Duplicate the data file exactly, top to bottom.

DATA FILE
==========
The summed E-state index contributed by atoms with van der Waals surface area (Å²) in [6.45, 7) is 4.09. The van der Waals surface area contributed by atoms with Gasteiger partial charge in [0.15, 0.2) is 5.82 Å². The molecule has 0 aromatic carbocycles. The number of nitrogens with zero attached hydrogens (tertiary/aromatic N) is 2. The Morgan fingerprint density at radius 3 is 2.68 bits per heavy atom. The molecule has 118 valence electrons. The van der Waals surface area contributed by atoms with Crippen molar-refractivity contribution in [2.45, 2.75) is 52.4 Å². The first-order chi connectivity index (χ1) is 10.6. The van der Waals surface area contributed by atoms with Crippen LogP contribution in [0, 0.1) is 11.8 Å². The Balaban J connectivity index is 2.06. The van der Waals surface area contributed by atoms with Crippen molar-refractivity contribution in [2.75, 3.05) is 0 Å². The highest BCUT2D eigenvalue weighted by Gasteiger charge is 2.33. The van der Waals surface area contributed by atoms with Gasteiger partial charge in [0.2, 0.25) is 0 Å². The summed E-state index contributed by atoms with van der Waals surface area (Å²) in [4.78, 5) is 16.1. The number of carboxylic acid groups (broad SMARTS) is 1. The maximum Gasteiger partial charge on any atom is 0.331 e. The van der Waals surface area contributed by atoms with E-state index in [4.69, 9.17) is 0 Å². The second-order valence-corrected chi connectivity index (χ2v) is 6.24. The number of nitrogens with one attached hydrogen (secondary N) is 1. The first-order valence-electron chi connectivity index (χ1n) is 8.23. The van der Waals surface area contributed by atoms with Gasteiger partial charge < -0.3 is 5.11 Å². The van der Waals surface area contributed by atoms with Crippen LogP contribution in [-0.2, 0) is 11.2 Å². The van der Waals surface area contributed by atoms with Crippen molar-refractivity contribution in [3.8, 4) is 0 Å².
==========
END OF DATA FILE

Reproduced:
The summed E-state index contributed by atoms with van der Waals surface area (Å²) in [6.45, 7) is 4.09. The van der Waals surface area contributed by atoms with Gasteiger partial charge in [0.15, 0.2) is 5.82 Å². The molecule has 0 aromatic carbocycles. The number of nitrogens with zero attached hydrogens (tertiary/aromatic N) is 2. The Morgan fingerprint density at radius 3 is 2.68 bits per heavy atom. The molecule has 118 valence electrons. The van der Waals surface area contributed by atoms with Crippen molar-refractivity contribution in [2.45, 2.75) is 52.4 Å². The first-order chi connectivity index (χ1) is 10.6. The van der Waals surface area contributed by atoms with Crippen LogP contribution in [0, 0.1) is 11.8 Å². The Balaban J connectivity index is 2.06. The van der Waals surface area contributed by atoms with Crippen molar-refractivity contribution in [2.75, 3.05) is 0 Å². The highest BCUT2D eigenvalue weighted by Gasteiger charge is 2.33. The van der Waals surface area contributed by atoms with Gasteiger partial charge in [0.2, 0.25) is 0 Å². The summed E-state index contributed by atoms with van der Waals surface area (Å²) in [4.78, 5) is 16.1. The number of carboxylic acid groups (broad SMARTS) is 1. The maximum Gasteiger partial charge on any atom is 0.331 e. The van der Waals surface area contributed by atoms with E-state index in [4.69, 9.17) is 0 Å². The second-order valence-corrected chi connectivity index (χ2v) is 6.24. The number of nitrogens with one attached hydrogen (secondary N) is 1. The first-order valence-electron chi connectivity index (χ1n) is 8.23. The van der Waals surface area contributed by atoms with Gasteiger partial charge < -0.3 is 5.11 Å². The van der Waals surface area contributed by atoms with Crippen LogP contribution in [-0.2, 0) is 11.2 Å². The van der Waals surface area contributed by atoms with Crippen molar-refractivity contribution in [3.8, 4) is 0 Å².